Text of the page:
It's about teachers. Academic progress primarily comes from good instruction, and staffing schools, especially in south Jackson, has presented JPS recruiters with problems.
Dr. Freddrick Murray, high schools chief academic officer at JPS, said the perception of trouble in south Jackson--often portrayed on local newscasts--hurts the teaching opportunities in south Jackson schools, like Wingfield High School.
"We have to do a better job of re-branding the schools, so we can create more reasons for teachers (to stay)," Murray said.
At a district level, funding and educational attainment--and attracting the right teachers--are closely linked together. At a Ward 6 town-hall meeting in Jackson Oct. 29, a panel of Jackson Public Schools administrators, education advocates and parents discussed education, primarily focusing on south Jackson schools. In south Jackson, specifically, the district is scrambling to keep up with a growing population that means more students are overcrowding the area's schools.
Dr. Michelle King, elementary schools chief academic officer at JPS, said the swelling population makes "getting the academic piece up to par" a challenge.
JPS superintendent Dr. Cedrick Gray has tasked his staff with the mandate to become an "A" district in three years. JPS administrators recognize the need to be competitive not only statewide but also within JPS itself, due to the recent introduction of charter schools into the district.
Chinelo Evans, the middle schools chief academic officer, said JPS is re-branding middle schools to compete--and beat--their competition. "We want to beat them (charter, parochial and private schools) and provide a service that's so great that parents choose us," she told the audience at the town-hall meeting.
Unfortunately, progress can only be made in small steps due to tight budget restraints. Murray said it all goes back to funding and priorities in the district. South Jackson schools are in need of expanded IB and gifted programs, but they also have 50-year-old buildings in need of repairs. All JPS high schools are certified to offer courses that enable students to earn credits at Hinds Community College, but they do not have the funds to fill all high schools (like Wingfield) with the staff to teach those courses. The challenge of selecting priorities in the face of underfunding is routine for JPS schools.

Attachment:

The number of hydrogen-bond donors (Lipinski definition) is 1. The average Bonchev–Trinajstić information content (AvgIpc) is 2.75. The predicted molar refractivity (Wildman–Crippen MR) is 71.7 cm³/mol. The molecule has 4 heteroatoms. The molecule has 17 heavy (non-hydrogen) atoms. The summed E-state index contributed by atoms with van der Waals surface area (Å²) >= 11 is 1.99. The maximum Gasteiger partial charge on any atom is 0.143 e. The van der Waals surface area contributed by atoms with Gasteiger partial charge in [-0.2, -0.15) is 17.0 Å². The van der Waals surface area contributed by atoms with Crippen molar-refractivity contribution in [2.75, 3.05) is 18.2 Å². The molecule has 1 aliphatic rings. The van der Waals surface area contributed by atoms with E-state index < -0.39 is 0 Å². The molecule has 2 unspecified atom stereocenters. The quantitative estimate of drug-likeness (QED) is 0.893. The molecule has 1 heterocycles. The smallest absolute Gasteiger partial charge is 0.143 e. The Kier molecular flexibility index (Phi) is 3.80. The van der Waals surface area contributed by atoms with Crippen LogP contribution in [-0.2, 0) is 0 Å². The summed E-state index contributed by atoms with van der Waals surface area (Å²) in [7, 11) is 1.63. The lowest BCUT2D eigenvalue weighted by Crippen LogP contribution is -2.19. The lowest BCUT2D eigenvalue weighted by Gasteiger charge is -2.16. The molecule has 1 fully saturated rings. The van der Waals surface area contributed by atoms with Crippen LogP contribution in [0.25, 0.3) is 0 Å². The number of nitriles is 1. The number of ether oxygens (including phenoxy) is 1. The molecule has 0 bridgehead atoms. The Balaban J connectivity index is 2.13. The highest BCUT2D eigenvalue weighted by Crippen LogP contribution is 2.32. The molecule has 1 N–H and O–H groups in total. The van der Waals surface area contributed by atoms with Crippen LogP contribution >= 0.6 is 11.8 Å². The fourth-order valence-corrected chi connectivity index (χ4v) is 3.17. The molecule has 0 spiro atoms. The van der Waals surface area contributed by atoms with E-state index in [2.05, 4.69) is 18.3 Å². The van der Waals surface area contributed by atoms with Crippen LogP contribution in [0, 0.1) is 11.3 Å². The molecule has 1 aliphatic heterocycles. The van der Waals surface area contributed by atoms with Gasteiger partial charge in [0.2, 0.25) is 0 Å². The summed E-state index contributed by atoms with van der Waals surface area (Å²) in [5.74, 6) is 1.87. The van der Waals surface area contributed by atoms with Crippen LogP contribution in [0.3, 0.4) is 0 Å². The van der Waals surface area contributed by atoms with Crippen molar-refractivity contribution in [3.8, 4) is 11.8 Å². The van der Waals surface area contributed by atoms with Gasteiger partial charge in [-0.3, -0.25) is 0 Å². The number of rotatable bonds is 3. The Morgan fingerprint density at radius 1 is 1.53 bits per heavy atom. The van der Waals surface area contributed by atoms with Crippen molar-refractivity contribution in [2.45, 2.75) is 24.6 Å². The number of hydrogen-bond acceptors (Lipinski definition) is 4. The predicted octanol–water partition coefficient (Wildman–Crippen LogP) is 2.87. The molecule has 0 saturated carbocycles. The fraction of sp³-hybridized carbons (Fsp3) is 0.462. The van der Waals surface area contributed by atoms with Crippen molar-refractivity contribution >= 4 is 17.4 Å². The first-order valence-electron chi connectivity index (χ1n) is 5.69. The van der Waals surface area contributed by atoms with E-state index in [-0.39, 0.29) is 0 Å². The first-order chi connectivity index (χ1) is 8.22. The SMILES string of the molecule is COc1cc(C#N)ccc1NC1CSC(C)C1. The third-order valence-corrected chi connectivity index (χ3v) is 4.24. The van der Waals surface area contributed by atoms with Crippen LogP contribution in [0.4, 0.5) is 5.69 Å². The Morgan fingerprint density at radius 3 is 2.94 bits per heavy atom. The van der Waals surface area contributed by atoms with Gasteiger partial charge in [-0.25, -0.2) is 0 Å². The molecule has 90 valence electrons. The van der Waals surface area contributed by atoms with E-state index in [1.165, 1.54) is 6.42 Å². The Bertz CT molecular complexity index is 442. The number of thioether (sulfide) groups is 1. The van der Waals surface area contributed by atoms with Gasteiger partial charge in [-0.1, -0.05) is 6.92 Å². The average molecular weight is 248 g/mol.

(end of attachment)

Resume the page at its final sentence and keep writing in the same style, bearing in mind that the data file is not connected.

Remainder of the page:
"If the air conditioner is broken in the school, that takes priority over the cracked foundation," Murray said. "It goes back to funding and if we have the opportunity."
Teacher salaries were the primary focus of increased funding outside and inside the Mississippi Adequate Education Program this year, but funding from MAEP is supposed to help with not only teacher salaries but also old buildings, textbooks, classroom offerings and technology--all things neglected when funding from the Legislature comes up short.
A Statewide Perspective
School districts are graded on performance, and Mississippi's educational attainment is measured and compared nationally. The National Assessment of Educational Progress, an educational assessment of fourth and eighth graders, had some good news for the state last week--Mississippi was the only state to improve in both fourth-grade reading and math scores.
The National Assessment of Educational Progress tested 9,100 fourth and eighth graders in Mississippi in 2015. Fourth-grade scores improved in reading and math, but eighth-grade scores in Mississippi had no significant change compared to 2013 results. The state's students are still scoring well below national averages on those assessments. So while celebration for progress may be in order, so is an intense focus on the future of education in this state.
At a press conference at Eastside Elementary in Clinton on Oct. 28, Dr. Carey Wright, the state superintendent of education, addressed the challenge.
"We've got some work to do there, and we also know Mississippi is in the bottom tier," she said. "We're not trying to say we're not, but we are headed in the right direction."
In overall proficiency, Mississippi sits in the third tier of NAEP's rankings--below "basic" and "proficient" standards and below the national averages.
The NAEP assessment also evaluates student population demographics. In Mississippi, white eighth graders outscored their black counterparts by 27 points, a slight improvement in the score gap from 30 points in 2013.
The gap between black and white students is smaller for the state's fourth graders--white students outscored black students by 25 points in reading tests.
Nationally, mathematics scores have declined since 2013. In reading, fourth-grade scores were not changed and eighth-grades scores declined.
Wright told the Jackson Free Press that expanding AP classes and initiatives such as Rethink Literacy, a program that focuses on teaching literacy across all subject areas, were some of the ways she planned on combatting the stagnant eighth-grade results. Wright said the department will use the data to see if and when interventions are needed.
Dr. John Kelly, chairman of the Mississippi Board of Education, said Mississippi is in a new era of education, at the Oct. 28 press conference.
Mississippi's results on the NAEP assessment imply that the Mississippi College and Career Ready standards, which were phased into schools in the 2011-2012 school year, are working.
However, long-term improvement and progress will take time, Kelly said.
"Public education is in a marathon in the state of Mississippi. It's not a sprint," Kelly said. "Marathons are not won overnight. They take time, but we will get there."
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